Next time someone points out it takes 42 muscles to frown, point out it will only take 4 muscles to b1tch slap them if they tell you how mnay muscles you need to smile:pop

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                • #9
                  For the price of a handfull of servo extension wires (cheap on ebay) you can cut and solder any size you need-stagger the splices and use one piece of shrink for all 3 wires-they won't short c and it eliminates that unruly spaghetti..If the servo still works-don't toss it.

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                  • #10










                    David
                    "... well, that takes care of Jorgenson's theory!"

                    Comment


                    • #11
                      Nice work-consider if you were to stagger the splices(to where they wouldn't touch if you squeezed them together uninsulated) then one piece of shrink tube would seal and cover them all eliminating that three separate splice look-and in tight quarters they do take up some xtra space and can lead to confusion. And whenever my fingertips work I try to do a soldered Western Union splice

                      BTW, I love that steam punk bench vice!
                      Last edited by Bob Gato; 03-15-2019, 08:50 AM.

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                      • #12
                        Worked slowly and checked my work at each step, I still have 3 working servos. $2.6 worth of parts, although nearly as many pins in the bin as I used.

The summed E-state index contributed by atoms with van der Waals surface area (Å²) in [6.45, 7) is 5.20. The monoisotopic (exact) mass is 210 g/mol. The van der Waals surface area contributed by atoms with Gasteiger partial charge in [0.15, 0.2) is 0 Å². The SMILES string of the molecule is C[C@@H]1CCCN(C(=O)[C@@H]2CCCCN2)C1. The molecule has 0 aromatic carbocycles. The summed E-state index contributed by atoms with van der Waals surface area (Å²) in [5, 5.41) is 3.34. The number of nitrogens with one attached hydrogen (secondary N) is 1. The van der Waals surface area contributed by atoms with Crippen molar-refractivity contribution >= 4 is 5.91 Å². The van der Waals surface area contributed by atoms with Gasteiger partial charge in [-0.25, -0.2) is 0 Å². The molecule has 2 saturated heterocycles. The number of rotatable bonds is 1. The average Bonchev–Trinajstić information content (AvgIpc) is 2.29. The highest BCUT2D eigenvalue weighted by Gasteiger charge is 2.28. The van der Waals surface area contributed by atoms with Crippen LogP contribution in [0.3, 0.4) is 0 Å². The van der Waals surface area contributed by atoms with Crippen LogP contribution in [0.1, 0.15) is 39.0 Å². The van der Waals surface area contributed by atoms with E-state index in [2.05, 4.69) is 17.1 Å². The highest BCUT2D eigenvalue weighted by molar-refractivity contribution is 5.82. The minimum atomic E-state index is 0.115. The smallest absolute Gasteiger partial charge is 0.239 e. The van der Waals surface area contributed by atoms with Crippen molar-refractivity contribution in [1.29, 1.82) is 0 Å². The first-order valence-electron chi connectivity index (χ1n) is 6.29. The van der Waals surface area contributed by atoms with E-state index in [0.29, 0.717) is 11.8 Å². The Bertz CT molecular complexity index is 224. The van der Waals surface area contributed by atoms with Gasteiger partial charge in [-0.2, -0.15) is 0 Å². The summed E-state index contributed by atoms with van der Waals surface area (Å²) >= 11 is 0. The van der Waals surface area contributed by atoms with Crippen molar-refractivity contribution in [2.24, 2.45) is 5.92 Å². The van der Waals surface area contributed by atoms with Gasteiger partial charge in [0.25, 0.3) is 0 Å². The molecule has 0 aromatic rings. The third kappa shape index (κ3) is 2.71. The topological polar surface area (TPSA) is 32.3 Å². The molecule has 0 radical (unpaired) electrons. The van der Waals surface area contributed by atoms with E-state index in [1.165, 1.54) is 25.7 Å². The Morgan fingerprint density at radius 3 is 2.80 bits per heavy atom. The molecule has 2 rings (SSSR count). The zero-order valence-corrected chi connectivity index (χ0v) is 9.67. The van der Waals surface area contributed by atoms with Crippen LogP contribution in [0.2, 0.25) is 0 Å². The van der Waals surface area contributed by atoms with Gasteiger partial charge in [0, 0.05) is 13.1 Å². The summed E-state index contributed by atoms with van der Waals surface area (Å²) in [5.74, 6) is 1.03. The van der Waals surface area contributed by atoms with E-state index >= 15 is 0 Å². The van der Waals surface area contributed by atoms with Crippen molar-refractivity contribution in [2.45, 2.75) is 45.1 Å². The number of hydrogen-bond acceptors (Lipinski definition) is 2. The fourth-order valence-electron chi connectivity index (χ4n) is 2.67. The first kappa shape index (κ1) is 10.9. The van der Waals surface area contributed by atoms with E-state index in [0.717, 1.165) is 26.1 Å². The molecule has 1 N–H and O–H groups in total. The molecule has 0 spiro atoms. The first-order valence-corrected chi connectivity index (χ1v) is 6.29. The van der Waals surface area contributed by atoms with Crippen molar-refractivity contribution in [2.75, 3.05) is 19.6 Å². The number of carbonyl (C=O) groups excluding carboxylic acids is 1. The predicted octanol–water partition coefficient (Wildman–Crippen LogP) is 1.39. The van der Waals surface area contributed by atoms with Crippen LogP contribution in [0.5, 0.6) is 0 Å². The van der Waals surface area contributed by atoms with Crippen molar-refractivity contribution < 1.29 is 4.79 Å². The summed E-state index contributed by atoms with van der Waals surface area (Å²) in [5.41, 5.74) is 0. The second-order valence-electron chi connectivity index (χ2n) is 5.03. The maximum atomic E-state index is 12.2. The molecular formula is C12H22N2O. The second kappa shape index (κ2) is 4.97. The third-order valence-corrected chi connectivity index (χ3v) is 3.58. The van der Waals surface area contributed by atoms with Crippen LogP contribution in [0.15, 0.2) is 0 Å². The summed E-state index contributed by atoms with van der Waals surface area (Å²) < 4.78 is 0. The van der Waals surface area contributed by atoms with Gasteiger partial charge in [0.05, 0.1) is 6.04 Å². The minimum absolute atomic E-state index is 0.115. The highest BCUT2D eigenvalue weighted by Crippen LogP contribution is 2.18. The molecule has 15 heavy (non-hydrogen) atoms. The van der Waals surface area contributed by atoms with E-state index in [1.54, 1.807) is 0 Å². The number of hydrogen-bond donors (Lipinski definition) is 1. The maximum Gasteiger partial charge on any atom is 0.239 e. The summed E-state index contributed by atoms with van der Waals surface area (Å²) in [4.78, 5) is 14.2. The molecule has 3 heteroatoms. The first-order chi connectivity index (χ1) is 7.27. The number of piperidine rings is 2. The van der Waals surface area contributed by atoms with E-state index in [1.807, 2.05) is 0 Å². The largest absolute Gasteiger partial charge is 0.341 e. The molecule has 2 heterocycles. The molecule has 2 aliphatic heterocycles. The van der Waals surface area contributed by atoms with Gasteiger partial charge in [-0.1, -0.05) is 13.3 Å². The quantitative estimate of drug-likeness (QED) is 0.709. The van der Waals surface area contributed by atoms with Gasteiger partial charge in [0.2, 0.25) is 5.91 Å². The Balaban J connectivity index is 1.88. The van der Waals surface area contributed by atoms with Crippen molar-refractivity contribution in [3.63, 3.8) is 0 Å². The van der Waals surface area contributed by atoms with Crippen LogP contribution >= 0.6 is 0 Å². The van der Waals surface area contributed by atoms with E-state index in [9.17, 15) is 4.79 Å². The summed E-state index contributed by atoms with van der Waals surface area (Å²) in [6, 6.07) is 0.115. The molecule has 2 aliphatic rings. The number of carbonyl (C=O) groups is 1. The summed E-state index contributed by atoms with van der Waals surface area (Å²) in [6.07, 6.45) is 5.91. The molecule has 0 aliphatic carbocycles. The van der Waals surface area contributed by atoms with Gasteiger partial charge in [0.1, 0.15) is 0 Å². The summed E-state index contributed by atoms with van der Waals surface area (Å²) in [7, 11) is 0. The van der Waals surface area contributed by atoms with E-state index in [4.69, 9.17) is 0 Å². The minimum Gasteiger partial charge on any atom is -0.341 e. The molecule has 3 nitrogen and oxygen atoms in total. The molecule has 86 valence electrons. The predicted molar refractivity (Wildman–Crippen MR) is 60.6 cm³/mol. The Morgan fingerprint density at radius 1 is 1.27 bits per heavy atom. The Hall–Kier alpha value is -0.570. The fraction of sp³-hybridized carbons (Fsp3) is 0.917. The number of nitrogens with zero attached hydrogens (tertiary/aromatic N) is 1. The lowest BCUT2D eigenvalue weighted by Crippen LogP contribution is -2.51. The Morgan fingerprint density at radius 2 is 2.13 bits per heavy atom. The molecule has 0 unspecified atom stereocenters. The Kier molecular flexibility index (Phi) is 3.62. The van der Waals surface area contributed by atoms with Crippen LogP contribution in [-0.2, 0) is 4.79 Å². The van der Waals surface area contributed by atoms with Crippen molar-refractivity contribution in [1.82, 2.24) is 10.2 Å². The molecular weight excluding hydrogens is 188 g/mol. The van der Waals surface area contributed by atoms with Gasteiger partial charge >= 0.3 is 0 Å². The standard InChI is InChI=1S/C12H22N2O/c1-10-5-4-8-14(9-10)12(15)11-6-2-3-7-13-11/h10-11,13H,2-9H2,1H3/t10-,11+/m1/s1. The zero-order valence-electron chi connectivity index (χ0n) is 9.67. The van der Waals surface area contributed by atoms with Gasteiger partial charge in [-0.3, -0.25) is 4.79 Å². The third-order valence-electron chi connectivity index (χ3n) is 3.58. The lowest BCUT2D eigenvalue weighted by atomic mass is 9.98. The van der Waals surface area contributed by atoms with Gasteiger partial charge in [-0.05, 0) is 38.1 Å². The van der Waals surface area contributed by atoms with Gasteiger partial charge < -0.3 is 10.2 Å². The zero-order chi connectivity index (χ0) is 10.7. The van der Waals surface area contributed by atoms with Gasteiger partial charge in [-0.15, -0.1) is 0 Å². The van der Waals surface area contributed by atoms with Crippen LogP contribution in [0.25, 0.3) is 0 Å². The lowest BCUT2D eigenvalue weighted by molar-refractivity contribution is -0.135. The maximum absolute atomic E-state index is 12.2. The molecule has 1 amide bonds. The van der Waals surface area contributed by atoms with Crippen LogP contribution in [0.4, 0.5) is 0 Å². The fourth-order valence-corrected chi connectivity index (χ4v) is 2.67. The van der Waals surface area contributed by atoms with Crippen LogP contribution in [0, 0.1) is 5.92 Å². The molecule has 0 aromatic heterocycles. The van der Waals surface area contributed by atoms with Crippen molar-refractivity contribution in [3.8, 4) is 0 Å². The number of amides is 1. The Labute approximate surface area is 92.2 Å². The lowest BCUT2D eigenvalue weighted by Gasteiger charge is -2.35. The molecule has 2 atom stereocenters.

Next time someone points out it takes 42 muscles to frown, point out it will only take 4 muscles to b1tch slap them if they tell you how mnay muscles you need to smile:pop

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                        • #13
                          Or you could not solder.....
                          I did this on my Type XXIII.
                          This is what it looked like at first.
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                          Yikes....pretty scary.

                          Then I went and bought a crimper and some servo ends.
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                          With these tools I was able to cut the servo to the proper length and add a new end on it. No soldering.....which is a good thing for me.

                          The end result was a clean, orderly Sub-Driver.
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                          If you can cut, drill, saw, hit things and swear a lot, you're well on the way to building a working model sub.

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                          • #14
                            I was just about to to ask Trout to repost and low and behold he did!!

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                            • #15
                              beautiful-I don't know which is easier for me solder or crimp pins-they say whatever turns your propellers-you obviously have yours turning max RPM and in sync (nice job)..I'll have to give it a try sometime